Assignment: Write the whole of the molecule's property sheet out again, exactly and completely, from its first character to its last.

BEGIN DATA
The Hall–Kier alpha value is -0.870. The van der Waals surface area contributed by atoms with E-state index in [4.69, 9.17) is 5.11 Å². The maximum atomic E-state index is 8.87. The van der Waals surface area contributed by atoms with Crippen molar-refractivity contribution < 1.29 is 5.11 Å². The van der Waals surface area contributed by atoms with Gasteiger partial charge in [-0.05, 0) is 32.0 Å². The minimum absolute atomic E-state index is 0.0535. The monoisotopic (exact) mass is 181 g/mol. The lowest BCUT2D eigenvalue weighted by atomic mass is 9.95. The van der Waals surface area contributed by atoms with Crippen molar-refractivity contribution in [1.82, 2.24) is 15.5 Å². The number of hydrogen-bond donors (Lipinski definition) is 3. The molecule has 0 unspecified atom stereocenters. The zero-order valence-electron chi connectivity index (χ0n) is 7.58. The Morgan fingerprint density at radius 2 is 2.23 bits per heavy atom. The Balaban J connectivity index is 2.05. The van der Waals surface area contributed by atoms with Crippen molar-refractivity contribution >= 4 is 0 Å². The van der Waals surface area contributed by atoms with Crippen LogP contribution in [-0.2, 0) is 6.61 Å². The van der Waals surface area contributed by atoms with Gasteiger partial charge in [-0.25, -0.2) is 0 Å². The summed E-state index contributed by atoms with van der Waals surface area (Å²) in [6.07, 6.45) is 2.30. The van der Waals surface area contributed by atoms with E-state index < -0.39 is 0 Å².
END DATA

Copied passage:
The Hall–Kier alpha value is -0.870. The van der Waals surface area contributed by atoms with E-state index in [4.69, 9.17) is 5.11 Å². The maximum atomic E-state index is 8.87. The van der Waals surface area contributed by atoms with Crippen molar-refractivity contribution < 1.29 is 5.11 Å². The van der Waals surface area contributed by atoms with Gasteiger partial charge in [-0.05, 0) is 32.0 Å². The minimum absolute atomic E-state index is 0.0535. The monoisotopic (exact) mass is 181 g/mol. The lowest BCUT2D eigenvalue weighted by atomic mass is 9.95. The van der Waals surface area contributed by atoms with Crippen molar-refractivity contribution in [1.82, 2.24) is 15.5 Å². The number of hydrogen-bond donors (Lipinski definition) is 3. The molecule has 0 unspecified atom stereocenters. The zero-order valence-electron chi connectivity index (χ0n) is 7.58. The Morgan fingerprint density at radius 2 is 2.23 bits per heavy atom. The Balaban J connectivity index is 2.05. The van der Waals surface area contributed by atoms with Crippen molar-refractivity contribution >= 4 is 0 Å². The van der Waals surface area contributed by atoms with Crippen LogP contribution in [-0.2, 0) is 6.61 Å². The van der Waals surface area contributed by atoms with Gasteiger partial charge in [-0.25, -0.2) is 0 Å². The summed E-state index contributed by atoms with van der Waals surface area (Å²) in [6.07, 6.45) is 2.30. The van der Waals surface area contributed by atoms with E-state index < -0.39 is 0 Å².